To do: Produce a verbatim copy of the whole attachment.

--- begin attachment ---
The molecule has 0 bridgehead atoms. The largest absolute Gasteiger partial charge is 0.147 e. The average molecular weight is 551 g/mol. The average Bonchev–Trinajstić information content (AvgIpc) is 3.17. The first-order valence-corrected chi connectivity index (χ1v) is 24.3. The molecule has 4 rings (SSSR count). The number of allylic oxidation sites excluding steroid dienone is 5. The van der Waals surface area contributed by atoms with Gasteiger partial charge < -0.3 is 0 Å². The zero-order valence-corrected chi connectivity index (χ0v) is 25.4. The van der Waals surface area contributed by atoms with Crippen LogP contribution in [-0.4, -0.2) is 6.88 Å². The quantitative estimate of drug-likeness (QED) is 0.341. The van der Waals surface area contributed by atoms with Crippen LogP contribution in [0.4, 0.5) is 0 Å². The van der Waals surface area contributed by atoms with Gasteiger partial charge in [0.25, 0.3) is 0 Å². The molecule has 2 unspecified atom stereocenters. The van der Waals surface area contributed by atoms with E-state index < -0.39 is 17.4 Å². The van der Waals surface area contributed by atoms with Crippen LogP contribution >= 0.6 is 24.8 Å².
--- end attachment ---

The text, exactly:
The molecule has 0 bridgehead atoms. The largest absolute Gasteiger partial charge is 0.147 e. The average molecular weight is 551 g/mol. The average Bonchev–Trinajstić information content (AvgIpc) is 3.17. The first-order valence-corrected chi connectivity index (χ1v) is 24.3. The molecule has 4 rings (SSSR count). The number of allylic oxidation sites excluding steroid dienone is 5. The van der Waals surface area contributed by atoms with Gasteiger partial charge < -0.3 is 0 Å². The zero-order valence-corrected chi connectivity index (χ0v) is 25.4. The van der Waals surface area contributed by atoms with Crippen LogP contribution in [-0.4, -0.2) is 6.88 Å². The quantitative estimate of drug-likeness (QED) is 0.341. The van der Waals surface area contributed by atoms with Crippen LogP contribution in [0.4, 0.5) is 0 Å². The van der Waals surface area contributed by atoms with Gasteiger partial charge in [0.25, 0.3) is 0 Å². The molecule has 2 unspecified atom stereocenters. The van der Waals surface area contributed by atoms with E-state index < -0.39 is 17.4 Å². The van der Waals surface area contributed by atoms with Crippen LogP contribution >= 0.6 is 24.8 Å².